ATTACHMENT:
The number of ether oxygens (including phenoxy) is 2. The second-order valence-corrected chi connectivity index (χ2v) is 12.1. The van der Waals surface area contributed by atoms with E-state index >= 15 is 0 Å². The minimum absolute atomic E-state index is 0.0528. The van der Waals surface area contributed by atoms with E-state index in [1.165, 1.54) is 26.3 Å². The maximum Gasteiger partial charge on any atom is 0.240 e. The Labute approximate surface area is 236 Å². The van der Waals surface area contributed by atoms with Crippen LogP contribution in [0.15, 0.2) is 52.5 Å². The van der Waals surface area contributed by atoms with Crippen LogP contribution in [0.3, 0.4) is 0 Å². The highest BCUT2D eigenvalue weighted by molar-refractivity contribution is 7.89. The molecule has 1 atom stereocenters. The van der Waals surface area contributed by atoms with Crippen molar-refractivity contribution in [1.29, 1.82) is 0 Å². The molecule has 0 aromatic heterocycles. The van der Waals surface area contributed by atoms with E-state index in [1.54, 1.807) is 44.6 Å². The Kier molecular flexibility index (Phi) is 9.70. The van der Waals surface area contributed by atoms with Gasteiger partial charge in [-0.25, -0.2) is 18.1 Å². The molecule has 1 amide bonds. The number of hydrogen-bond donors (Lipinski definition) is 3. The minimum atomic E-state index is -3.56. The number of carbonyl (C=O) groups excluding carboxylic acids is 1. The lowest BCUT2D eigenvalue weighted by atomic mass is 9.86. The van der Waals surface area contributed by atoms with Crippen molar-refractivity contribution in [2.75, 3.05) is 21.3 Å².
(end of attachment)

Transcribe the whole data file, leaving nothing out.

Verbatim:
The number of ether oxygens (including phenoxy) is 2. The second-order valence-corrected chi connectivity index (χ2v) is 12.1. The van der Waals surface area contributed by atoms with E-state index >= 15 is 0 Å². The minimum absolute atomic E-state index is 0.0528. The van der Waals surface area contributed by atoms with E-state index in [1.165, 1.54) is 26.3 Å². The maximum Gasteiger partial charge on any atom is 0.240 e. The Labute approximate surface area is 236 Å². The van der Waals surface area contributed by atoms with Crippen LogP contribution in [0.15, 0.2) is 52.5 Å². The van der Waals surface area contributed by atoms with Crippen LogP contribution in [0.3, 0.4) is 0 Å². The highest BCUT2D eigenvalue weighted by molar-refractivity contribution is 7.89. The molecule has 1 atom stereocenters. The van der Waals surface area contributed by atoms with Crippen molar-refractivity contribution in [1.29, 1.82) is 0 Å². The molecule has 0 aromatic heterocycles. The van der Waals surface area contributed by atoms with E-state index in [1.54, 1.807) is 44.6 Å². The Kier molecular flexibility index (Phi) is 9.70. The van der Waals surface area contributed by atoms with Gasteiger partial charge in [-0.25, -0.2) is 18.1 Å². The molecule has 1 amide bonds. The number of hydrogen-bond donors (Lipinski definition) is 3. The minimum atomic E-state index is -3.56. The number of carbonyl (C=O) groups excluding carboxylic acids is 1. The lowest BCUT2D eigenvalue weighted by atomic mass is 9.86. The van der Waals surface area contributed by atoms with Crippen molar-refractivity contribution in [2.75, 3.05) is 21.3 Å².